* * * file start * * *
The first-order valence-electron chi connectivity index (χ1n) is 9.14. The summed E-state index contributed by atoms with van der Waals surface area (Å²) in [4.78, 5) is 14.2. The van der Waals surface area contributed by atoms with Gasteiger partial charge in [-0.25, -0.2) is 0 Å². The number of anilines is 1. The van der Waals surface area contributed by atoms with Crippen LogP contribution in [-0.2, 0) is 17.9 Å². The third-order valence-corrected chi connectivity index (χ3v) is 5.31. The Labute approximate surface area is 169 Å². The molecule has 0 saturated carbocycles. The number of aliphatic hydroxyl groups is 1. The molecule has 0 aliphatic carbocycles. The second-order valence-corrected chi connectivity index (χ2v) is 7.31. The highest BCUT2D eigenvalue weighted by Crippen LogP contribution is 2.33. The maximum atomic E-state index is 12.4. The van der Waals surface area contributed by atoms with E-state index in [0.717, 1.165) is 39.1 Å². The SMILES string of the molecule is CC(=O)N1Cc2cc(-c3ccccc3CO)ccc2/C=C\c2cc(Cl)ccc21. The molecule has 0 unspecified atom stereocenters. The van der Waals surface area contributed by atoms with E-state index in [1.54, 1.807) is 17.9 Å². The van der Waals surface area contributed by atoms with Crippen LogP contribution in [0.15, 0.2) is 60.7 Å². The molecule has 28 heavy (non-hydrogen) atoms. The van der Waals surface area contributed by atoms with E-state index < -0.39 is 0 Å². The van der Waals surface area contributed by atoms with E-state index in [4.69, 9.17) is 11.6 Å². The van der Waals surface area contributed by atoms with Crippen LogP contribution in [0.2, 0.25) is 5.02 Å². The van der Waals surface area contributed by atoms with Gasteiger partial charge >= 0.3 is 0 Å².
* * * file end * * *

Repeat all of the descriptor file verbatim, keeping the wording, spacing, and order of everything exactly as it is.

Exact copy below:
The first-order valence-electron chi connectivity index (χ1n) is 9.14. The summed E-state index contributed by atoms with van der Waals surface area (Å²) in [4.78, 5) is 14.2. The van der Waals surface area contributed by atoms with Gasteiger partial charge in [-0.25, -0.2) is 0 Å². The number of anilines is 1. The van der Waals surface area contributed by atoms with Crippen LogP contribution in [-0.2, 0) is 17.9 Å². The third-order valence-corrected chi connectivity index (χ3v) is 5.31. The Labute approximate surface area is 169 Å². The molecule has 0 saturated carbocycles. The number of aliphatic hydroxyl groups is 1. The molecule has 0 aliphatic carbocycles. The second-order valence-corrected chi connectivity index (χ2v) is 7.31. The highest BCUT2D eigenvalue weighted by Crippen LogP contribution is 2.33. The maximum atomic E-state index is 12.4. The van der Waals surface area contributed by atoms with E-state index in [0.717, 1.165) is 39.1 Å². The SMILES string of the molecule is CC(=O)N1Cc2cc(-c3ccccc3CO)ccc2/C=C\c2cc(Cl)ccc21. The molecule has 0 unspecified atom stereocenters. The van der Waals surface area contributed by atoms with E-state index in [1.54, 1.807) is 17.9 Å². The van der Waals surface area contributed by atoms with Crippen LogP contribution in [0.15, 0.2) is 60.7 Å². The molecule has 28 heavy (non-hydrogen) atoms. The van der Waals surface area contributed by atoms with E-state index < -0.39 is 0 Å². The van der Waals surface area contributed by atoms with E-state index in [4.69, 9.17) is 11.6 Å². The van der Waals surface area contributed by atoms with Crippen LogP contribution in [0.2, 0.25) is 5.02 Å². The van der Waals surface area contributed by atoms with Gasteiger partial charge >= 0.3 is 0 Å².